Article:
Military Service laws & compensation compliance analysis

Military Service: What you need to know

The Uniformed Services Employment and Reemployment Rights Act (USERRA) of 1994 prohibits an employer from denying any initial employment, reemployment, retention in employment, promotion, or any benefit of employment to an individual on the basis of his or her membership, application for membership, performance of service, application for service, or obligation for service in the uniformed services. The law also prohibits an employer from retaliating against an individual by taking any adverse employment action against him or her because the individual has exercised his or her USERRA rights, testified in connection with a proceeding under USERRA, or assisted in a USERRA investigation. The law covers all public and private employers (38 USC 3801et seq.).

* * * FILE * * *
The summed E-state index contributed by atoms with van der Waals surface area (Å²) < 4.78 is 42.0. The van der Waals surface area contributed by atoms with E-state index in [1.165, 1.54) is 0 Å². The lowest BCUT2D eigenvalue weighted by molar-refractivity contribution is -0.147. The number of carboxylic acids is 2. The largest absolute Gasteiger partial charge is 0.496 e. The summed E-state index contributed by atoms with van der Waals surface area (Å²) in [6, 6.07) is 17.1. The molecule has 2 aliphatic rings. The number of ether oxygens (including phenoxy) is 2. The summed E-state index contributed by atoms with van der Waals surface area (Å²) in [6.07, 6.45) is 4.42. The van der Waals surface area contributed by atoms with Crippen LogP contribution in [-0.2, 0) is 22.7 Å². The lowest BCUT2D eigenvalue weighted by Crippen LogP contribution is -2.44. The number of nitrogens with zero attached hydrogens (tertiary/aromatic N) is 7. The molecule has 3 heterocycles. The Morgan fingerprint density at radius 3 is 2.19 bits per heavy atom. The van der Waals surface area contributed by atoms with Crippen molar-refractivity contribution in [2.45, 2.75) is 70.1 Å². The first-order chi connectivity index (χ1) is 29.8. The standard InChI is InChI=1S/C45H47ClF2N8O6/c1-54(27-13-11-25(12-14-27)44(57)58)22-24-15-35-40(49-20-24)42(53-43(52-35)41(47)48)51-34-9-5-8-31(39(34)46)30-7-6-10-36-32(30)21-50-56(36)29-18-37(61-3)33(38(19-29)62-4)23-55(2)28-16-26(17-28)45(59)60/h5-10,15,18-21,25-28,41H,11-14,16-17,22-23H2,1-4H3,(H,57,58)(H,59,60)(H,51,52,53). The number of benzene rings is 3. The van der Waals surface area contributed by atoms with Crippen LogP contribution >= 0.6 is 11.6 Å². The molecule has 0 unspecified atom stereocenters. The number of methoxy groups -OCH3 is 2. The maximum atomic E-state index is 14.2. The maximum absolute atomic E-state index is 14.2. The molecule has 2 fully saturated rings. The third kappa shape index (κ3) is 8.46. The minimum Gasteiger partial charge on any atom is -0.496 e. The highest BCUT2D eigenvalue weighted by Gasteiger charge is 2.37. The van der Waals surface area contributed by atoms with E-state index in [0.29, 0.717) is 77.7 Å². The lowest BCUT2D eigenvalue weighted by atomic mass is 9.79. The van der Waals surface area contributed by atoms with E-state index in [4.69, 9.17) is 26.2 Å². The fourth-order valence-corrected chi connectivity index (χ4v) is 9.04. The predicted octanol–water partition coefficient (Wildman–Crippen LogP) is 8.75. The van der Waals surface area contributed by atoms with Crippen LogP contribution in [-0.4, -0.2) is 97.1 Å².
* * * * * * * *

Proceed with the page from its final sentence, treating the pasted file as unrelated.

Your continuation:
The Veterans Opportunity to Work to Hire Heroes Act of 2011 (the VOW to Hire Heroes Act) amended USERRA to recognize claims of a hostile work environment based on an individual’s military status. Before the VOW to Hire Heroes Act took effect, courts generally did not allow individuals to sue for a hostile work environment under USERRA. USERRA, as amended, prohibits discrimination based on military status with respect to the “terms, conditions, or privileges of employment,” the same standard governing a hostile work environment under Title VII and other employment discrimination laws.
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USERRA requires that upon returning from service, members of the armed services and its reserve components must be reinstated to their private civil jobs without loss of seniority or benefits and without any break in service for pension purposes (38 USC 4301 et seq.). An employer may provide greater rights and benefits than USERRA requires, but no employer can refuse to ...

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